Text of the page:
The Call

by R.C. James
Babilu
Third Place, September 2013
Judged by Robert Sward


In a quiet reversal
the beautiful Chinese primary teacher
asked me for my phone number
after I’d finished a half hour of
visiting native English speaker class
and was packing up to leave.

I immediately began anticipating her call;
by evening we’d married
and were expecting twins,
one American and one Chinese.
I was sure she’d call within the week,
that we’d stroll through town
her hand edging toward mine
and to end up firmly clasping confidence.

Then, our first meal together
in someplace of her choice,
where Chinese was more Chinese than Ming.
I, of course, impressed her
with my near mastery of chop sticks.
When She asked where I’d learned.
I told her Chinatown, New York City.
She asked me about the food there.
I said ‘nothing like this,’
affirming the rightness of everything,
of us, her eyes, her effect
on everything dormant in me for years
that I brought to her in a package
she was unwrapping slowly,
sensuously, without wiles,
pretense, anxiety or insistence.

She’d had the paper off
and the box unsealed
with her first request for my number
and now my soul was looking
for some protective wrapping
as it had not been this exposed
since the first pink sweater,
leaning elm tree days
of my 12 year old romantic emergence
with the blond haired, soft-voiced girl
who had captured me.
This was countries
and many yearnings away
from those blushing, sweaty
hand-holding days
of Saturday matinee
Doublemint aroma’d kisses,
Elvis’s first romp through
pubescent girls’ swooning psyches
and YMCA dance nervousness.

This, on the other side of the world,
was another beginning, another start.
As we left the restaurant
she asked me if I liked China
and I could only say
‘China contains something
I am beginning to love.’
She asked what that something was,
and I felt as unable to answer
as I had been unable to seize
anything like the moment
back there under the elm tree.

I said I’d found it
but there was a long way
between finding something
and calling it your own.
She said, ‘I know that feeling,
I’m still looking for what might be mine,
but there is one thing I’m sure of,
I think we’re both searching
in the right place.’
‘You mean China?’ I asked.
She answered with four fingers
to her heart.

She hasn’t called;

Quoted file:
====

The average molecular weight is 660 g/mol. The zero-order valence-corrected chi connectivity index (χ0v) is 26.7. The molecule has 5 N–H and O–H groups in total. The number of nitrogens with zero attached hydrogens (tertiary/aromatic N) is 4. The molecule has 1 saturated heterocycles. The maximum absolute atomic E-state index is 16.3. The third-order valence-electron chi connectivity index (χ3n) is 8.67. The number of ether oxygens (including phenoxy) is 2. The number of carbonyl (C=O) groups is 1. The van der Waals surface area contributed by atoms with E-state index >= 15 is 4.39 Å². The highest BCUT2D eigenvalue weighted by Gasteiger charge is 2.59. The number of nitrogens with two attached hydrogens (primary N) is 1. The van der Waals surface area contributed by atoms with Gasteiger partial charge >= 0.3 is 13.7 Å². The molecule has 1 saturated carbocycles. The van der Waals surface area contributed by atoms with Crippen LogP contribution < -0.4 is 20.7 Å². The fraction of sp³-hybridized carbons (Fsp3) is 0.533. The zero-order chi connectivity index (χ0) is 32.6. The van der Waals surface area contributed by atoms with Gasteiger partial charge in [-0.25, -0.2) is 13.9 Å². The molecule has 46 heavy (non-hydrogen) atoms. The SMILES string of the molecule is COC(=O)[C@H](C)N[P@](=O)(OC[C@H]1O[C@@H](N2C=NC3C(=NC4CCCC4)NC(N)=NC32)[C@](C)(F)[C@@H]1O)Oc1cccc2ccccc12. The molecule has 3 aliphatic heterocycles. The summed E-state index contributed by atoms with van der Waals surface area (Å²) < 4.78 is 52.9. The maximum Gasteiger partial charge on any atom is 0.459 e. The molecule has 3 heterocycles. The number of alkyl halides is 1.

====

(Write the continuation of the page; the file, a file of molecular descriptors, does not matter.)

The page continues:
it’s been weeks.


Admirable working with narrative, though I believe THE CALL could use some judicious editing. I like the poem, but can't help thinking, "less is more, less is more!" The poem tries to cover too much ground. Still, I found myself engaged in the "story" and the author's self-deprecating, tongue in cheek humor is welcome.

For all its length (a page and a half, single spaced!) I don't feel we get very much sense of the object of the poet's fantasy. There's much more info about the author and his fantasy romances, romantic reminiscences... that is, too much about what's gone before, and not enough about what's going on in the present moment. Too much of the poet's inner "meanderings" and not enough about the front and center object of his affection, the "beautiful Chinese primary teacher."

If the poet is so struck by this woman, why not make more of an effort to describe her, to "evoke" a sense of her beauty and her personality? What is it that makes the teacher so beautiful that he fantasizes about her in this way?

Again, I like the poem, don't get me wrong, but I respect and take the author seriously enough to say 1) I'm drawn into the piece by the offhandedness of the narrative and the jaunty humor; 2) my primary reservation is that the poet's narcissism and sustained focus on himself, works to the detriment of the matter at hand, i.e., the Chinese teacher who has excited his romantic interest; and, 3) apart from being an engaging anecdote it falls short of delivering what, for this reader, is the narrative promise.

The last two lines, "She hasn't called; / it's been weeks." could be cut without harm to the poem. --Robert Sward

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